Forcing bulbs for indoor winter flowers

By Heather Kirk-Ballard

LSU AgCenter Horticulturist

The late winter months may lack color in the landscape, but with proper planning and a little effort, you can create an early spring indoors or make a beautiful gift by forcing your own succession of hardy bulbs.

Bulbs are perennial plants that overwinter as fleshy, underground structures. These types of plant structures gather carbohydrates from the leaves during photosynthesis and are stored as nutrients for future growth.

There are many plant types that use this specialized energy storage. Loosely grouped in with bulbs are corms such as crocus and gladiolus, tubers such as caladiums and Irish potatoes, tuberous roots such as dahlias and sweet potatoes, and rhizomes such as irises and cannas.

True bulbs are compressed, underground stems (basal plate) with a modified flower bud surrounded by modified fleshy leaves called scales. Two of the best-known examples of true bulbs are onions and garlic. When thinking of flowering bulbs, the most commonly known are tulips, daffodils, hyacinths, lilies, Dutch iris, paper whites and amaryllises.

Bulbs can be planted from mid-September to December, depending on the desired flowering date and the length of storage required. In general, early-spring bloomers need eight to 12 weeks of chill time in 30 to 35 degrees Fahrenheit. Mid-spring bloomers require 12 to 14 weeks of chill time, and late-spring bloomers need 16 weeks on average.

A refrigerator is the perfect place to chill bulbs, as it will maintain the necessary temperatures at a steady rate for the required period. Crisper drawers are often used.

It is fun to trick spring-flowering bulbs into blooming indoors. We can encourage many bulb types to bloom early by providing the correct environmental conditions and chilling temperatures.

Force bulbs by placing them in dark, cool locations. They can be forced bare or in soil planted in containers and placed in refrigerators. Some can be chilled and then placed in bulb vases that provide support needed for growth and develop roots and shoots.

Some of the most common hardy bulbs used for forcing are crocuses, daffodils, hyacinths and tulips. Some others are dwarf iris (Iris reticulata), Dutch Iris (Iris x hollandica), grape hyacinth (Muscari spp.), glory of the snow (Chionodoxa luciliae), snowdrop (Galanthus nivalis) and summer snowflake (Leucojum aestivum).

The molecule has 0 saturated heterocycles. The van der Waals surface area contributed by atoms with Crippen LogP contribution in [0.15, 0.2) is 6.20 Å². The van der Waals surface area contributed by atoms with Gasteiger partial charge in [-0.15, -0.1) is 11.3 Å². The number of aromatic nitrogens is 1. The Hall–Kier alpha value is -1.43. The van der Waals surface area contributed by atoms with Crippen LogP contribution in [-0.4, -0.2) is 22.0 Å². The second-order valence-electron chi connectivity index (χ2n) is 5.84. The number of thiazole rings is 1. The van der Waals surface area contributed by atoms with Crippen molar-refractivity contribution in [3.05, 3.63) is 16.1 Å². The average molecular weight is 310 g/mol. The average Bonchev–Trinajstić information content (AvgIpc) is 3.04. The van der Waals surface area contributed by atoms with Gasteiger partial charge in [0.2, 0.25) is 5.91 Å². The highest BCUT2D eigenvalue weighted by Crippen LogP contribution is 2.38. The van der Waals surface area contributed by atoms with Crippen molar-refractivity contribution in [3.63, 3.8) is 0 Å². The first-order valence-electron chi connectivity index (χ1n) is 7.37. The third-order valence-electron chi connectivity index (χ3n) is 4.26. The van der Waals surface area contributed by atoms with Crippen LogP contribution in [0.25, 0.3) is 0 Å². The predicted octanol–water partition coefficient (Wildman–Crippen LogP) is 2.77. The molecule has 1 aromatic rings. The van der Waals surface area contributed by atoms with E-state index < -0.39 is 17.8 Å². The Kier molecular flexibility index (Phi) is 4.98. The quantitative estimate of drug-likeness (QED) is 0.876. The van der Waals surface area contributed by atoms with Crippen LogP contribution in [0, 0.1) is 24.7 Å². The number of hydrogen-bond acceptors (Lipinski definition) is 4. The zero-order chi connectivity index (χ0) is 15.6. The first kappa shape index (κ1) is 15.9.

Chilling is the most important part of successful bulb forcing. All bulbs except amaryllis need a cold period before they will bloom. Because they are native to the tropics, amaryllis bulbs do not require a chilling period.

Amaryllis takes six to eight weeks to bloom once planted, and paper whites take three to five weeks once planted. If you wish to give either as holiday gifts, start them now!

Once the chilling period has been reached, it takes about two to three weeks for the stem to elongate and blooms to open.

Crocus and grape hyacinth takes eight to 15 weeks of chilling. Daffodils, hyacinth and iris reticulate take 13 to 15 weeks. Tulips take 10 to 16 weeks, and snowdrops take 15 weeks.

In general, for blooms in January, bulbs should be chilled in September. For blooms in February, chill in October, and so on.

At the end of the cooling period, check the pots for roots protruding from the drainage holes. This signals they are ready. Bring the bulbs out of cold storage at this point and transfer to a cool room of 60 to 65 degrees. Higher temperatures will speed up the process of growth and flowering. Lower temperatures encourage compact growth.

Pot deep enough for there to be a couple of inches of soil below the bulbs, and cover up to the bulb necks. You can pack as many bulbs as the media will allow and crowd them. If you are looking to grow for cut flowers, force them in flats. Be sure all the bulbs require the same amount of cooling period.

Once planted, be sure to keep the soil damp, not wet. You can “wake” the bulbs by giving them a few weeks of warmer temperatures and indirect sunlight. Once the bulbs shoot up and are a couple inches tall, give them more sun and a warmer spot. This will bring the bulbs into bloom.

Pro tips: You can prolong the bloom period by moving pots into indirect light and place them in a cool area at night or in the refrigerator. In addition, to keep stems straight, rotate the pots regularly. You can also buy bulbs that have already been chilled.


Bulbs can be forced by providing the environmental conditions to encourage growth. LSU AgCenter file photo

Tulips in a garden.

Tulips are some of the earliest spring-blooming bulbs that can be forced early. LSU AgCenter file photo


Amaryllises can be forced by planting. These bulbs do not require chilling because they are native to the tropics. LSU AgCenter file photo

11/9/2022 3:17:34 PM
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